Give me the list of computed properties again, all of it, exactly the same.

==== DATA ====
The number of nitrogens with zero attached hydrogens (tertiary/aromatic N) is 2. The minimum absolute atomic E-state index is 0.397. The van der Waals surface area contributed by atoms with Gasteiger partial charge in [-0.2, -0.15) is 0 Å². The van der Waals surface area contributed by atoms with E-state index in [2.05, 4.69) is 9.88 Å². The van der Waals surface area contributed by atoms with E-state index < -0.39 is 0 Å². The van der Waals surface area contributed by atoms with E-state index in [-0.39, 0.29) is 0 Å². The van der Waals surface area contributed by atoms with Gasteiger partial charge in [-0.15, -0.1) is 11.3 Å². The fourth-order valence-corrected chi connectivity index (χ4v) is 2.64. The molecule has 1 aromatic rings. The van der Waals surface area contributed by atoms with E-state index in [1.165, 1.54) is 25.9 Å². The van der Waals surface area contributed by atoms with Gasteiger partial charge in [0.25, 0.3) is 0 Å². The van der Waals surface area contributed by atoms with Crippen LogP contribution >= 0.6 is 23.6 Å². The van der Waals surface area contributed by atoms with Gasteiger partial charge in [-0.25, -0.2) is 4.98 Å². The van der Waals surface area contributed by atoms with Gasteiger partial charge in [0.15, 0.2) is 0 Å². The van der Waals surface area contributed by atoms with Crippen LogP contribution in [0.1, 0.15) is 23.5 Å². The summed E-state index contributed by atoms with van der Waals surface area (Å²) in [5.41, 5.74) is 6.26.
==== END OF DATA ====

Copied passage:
The number of nitrogens with zero attached hydrogens (tertiary/aromatic N) is 2. The minimum absolute atomic E-state index is 0.397. The van der Waals surface area contributed by atoms with Gasteiger partial charge in [-0.2, -0.15) is 0 Å². The van der Waals surface area contributed by atoms with E-state index in [2.05, 4.69) is 9.88 Å². The van der Waals surface area contributed by atoms with E-state index < -0.39 is 0 Å². The van der Waals surface area contributed by atoms with E-state index in [-0.39, 0.29) is 0 Å². The van der Waals surface area contributed by atoms with Gasteiger partial charge in [-0.15, -0.1) is 11.3 Å². The fourth-order valence-corrected chi connectivity index (χ4v) is 2.64. The molecule has 1 aromatic rings. The van der Waals surface area contributed by atoms with E-state index in [1.165, 1.54) is 25.9 Å². The van der Waals surface area contributed by atoms with Gasteiger partial charge in [0.25, 0.3) is 0 Å². The van der Waals surface area contributed by atoms with Crippen LogP contribution >= 0.6 is 23.6 Å². The van der Waals surface area contributed by atoms with Gasteiger partial charge in [-0.25, -0.2) is 4.98 Å². The van der Waals surface area contributed by atoms with Gasteiger partial charge in [0.15, 0.2) is 0 Å². The van der Waals surface area contributed by atoms with Crippen LogP contribution in [0.1, 0.15) is 23.5 Å². The summed E-state index contributed by atoms with van der Waals surface area (Å²) in [5.41, 5.74) is 6.26.